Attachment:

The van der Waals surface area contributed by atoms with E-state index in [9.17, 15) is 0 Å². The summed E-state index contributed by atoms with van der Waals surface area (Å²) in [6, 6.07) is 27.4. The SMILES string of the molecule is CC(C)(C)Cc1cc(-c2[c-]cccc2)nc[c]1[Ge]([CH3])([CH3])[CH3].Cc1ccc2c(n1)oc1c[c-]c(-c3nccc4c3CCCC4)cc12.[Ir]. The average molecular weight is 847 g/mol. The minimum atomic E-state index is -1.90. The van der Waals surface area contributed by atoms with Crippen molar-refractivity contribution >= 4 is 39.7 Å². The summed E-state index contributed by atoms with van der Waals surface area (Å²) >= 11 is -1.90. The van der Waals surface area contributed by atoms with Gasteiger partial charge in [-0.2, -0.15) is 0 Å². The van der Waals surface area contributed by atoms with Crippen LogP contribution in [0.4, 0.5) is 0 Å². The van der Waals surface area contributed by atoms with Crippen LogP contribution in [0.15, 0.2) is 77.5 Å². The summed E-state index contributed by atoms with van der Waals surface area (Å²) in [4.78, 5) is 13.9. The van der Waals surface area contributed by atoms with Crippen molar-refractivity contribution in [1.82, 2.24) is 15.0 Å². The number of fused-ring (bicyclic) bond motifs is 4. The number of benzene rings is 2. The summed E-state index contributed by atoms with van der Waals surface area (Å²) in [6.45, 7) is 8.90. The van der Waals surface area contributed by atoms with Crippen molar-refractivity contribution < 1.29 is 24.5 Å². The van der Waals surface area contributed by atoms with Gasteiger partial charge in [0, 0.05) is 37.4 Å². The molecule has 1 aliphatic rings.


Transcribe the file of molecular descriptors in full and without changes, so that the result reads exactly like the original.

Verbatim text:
The van der Waals surface area contributed by atoms with E-state index in [9.17, 15) is 0 Å². The summed E-state index contributed by atoms with van der Waals surface area (Å²) in [6, 6.07) is 27.4. The SMILES string of the molecule is CC(C)(C)Cc1cc(-c2[c-]cccc2)nc[c]1[Ge]([CH3])([CH3])[CH3].Cc1ccc2c(n1)oc1c[c-]c(-c3nccc4c3CCCC4)cc12.[Ir]. The average molecular weight is 847 g/mol. The minimum atomic E-state index is -1.90. The van der Waals surface area contributed by atoms with Crippen molar-refractivity contribution >= 4 is 39.7 Å². The summed E-state index contributed by atoms with van der Waals surface area (Å²) >= 11 is -1.90. The van der Waals surface area contributed by atoms with Gasteiger partial charge in [-0.2, -0.15) is 0 Å². The van der Waals surface area contributed by atoms with Crippen LogP contribution in [0.4, 0.5) is 0 Å². The van der Waals surface area contributed by atoms with Crippen LogP contribution in [0.15, 0.2) is 77.5 Å². The summed E-state index contributed by atoms with van der Waals surface area (Å²) in [4.78, 5) is 13.9. The van der Waals surface area contributed by atoms with Crippen molar-refractivity contribution in [1.82, 2.24) is 15.0 Å². The number of fused-ring (bicyclic) bond motifs is 4. The number of benzene rings is 2. The summed E-state index contributed by atoms with van der Waals surface area (Å²) in [6.45, 7) is 8.90. The van der Waals surface area contributed by atoms with Crippen molar-refractivity contribution < 1.29 is 24.5 Å². The van der Waals surface area contributed by atoms with Gasteiger partial charge in [0, 0.05) is 37.4 Å². The molecule has 1 aliphatic rings.